Beer: Revolution Straight Jacket Barleywine
This film/beer makes a good counterpoint to Halloween, because Jason Voorhees is more or less Michael Myers’ opposite. Where Myers lurks in the shadows, Voorhees comes right at you. Myers sneaks into your home; Voorhees leaps straight through the front door. This is my personal favorite in the Friday series, which comes along at a sweet spot in its ever-mounting ridiculousness. It’s the first film where Jason legitimately returns from the grave as a superpowered zombie, and the body count is ridiculously high. Jason is popping off heads with glee, menacing horny teens and turning people inside out for the hell of it—just your standard Friday the 13th stuff. The film is the horror equivalent of comfort food or movie popcorn: You can’t possibly take any of it seriously (or be legitimately frightened), but it’s a hilariously wild ride.
The beer, likewise, is the opposite of something like Duvel in the sense that it’s not subtle in its flavors so much as it’s like a flavor bomb going off in your mouth. The booze certainly isn’t hidden in this bourbon barrel-aged, 13% ABV barleywine—rather, it revels in the sweet, alcohol-driven flavors in the same sense that Jason Lives revels in its own carnage. There’s a very definite, decadent maple syrup note in particular present here that ties the whole thing together, but Straight Jacket is like a tessellation of huge, rippling flavors of custard, caramel and toffee. It’s easy to see how it won Paste’s blind tasting of barleywines, back in January.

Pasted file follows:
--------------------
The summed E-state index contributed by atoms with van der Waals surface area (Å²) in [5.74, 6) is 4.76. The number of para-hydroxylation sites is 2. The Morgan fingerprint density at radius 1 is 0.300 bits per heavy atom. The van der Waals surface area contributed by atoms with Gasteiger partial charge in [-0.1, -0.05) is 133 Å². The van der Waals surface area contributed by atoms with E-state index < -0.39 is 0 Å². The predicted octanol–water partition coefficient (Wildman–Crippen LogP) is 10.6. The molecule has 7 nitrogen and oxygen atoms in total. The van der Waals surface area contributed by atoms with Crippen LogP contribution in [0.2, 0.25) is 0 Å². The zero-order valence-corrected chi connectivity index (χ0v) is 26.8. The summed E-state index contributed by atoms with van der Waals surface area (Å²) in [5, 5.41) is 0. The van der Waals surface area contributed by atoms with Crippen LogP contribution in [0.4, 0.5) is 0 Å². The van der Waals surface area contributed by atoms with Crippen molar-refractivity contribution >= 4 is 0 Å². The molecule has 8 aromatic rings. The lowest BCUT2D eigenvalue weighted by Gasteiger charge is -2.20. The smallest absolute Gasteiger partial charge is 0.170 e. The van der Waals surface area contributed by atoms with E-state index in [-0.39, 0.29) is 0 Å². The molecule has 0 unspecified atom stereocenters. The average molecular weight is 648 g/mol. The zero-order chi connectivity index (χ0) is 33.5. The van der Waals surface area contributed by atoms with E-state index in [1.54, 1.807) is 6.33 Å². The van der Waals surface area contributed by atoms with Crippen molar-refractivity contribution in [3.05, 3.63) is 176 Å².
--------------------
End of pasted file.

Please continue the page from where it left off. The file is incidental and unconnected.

Note: I really wanted to use Gigantic Brewing Co.’s Brain Damage for this one, another barrel-aged barleywine with a gory as hell label, but it hasn’t been produced since last year.
6. The Blob (1988)
Beer: The Lost Abbey Framboise De Amorosa
The 1958 original Blob with Steve McQueen is an enjoyably campy film, but I’m partial to the much more serious, much more violent 1988 remake. Featuring great, extremely icky FX, it once again tells the story of a malevolent alien slime that crashes to Earth in a meteor before crawling forth to devour the world. The difference is that this time, we get to see that devouring in much more graphic means. When people get engulfed by the Blob, you can see just how excruciating it is as they’re literally melted to death. It’s as if the Gelatinous Cube monster from D&D came to life and ran amok. Certainly a major entry in any horror sci-fi arcana.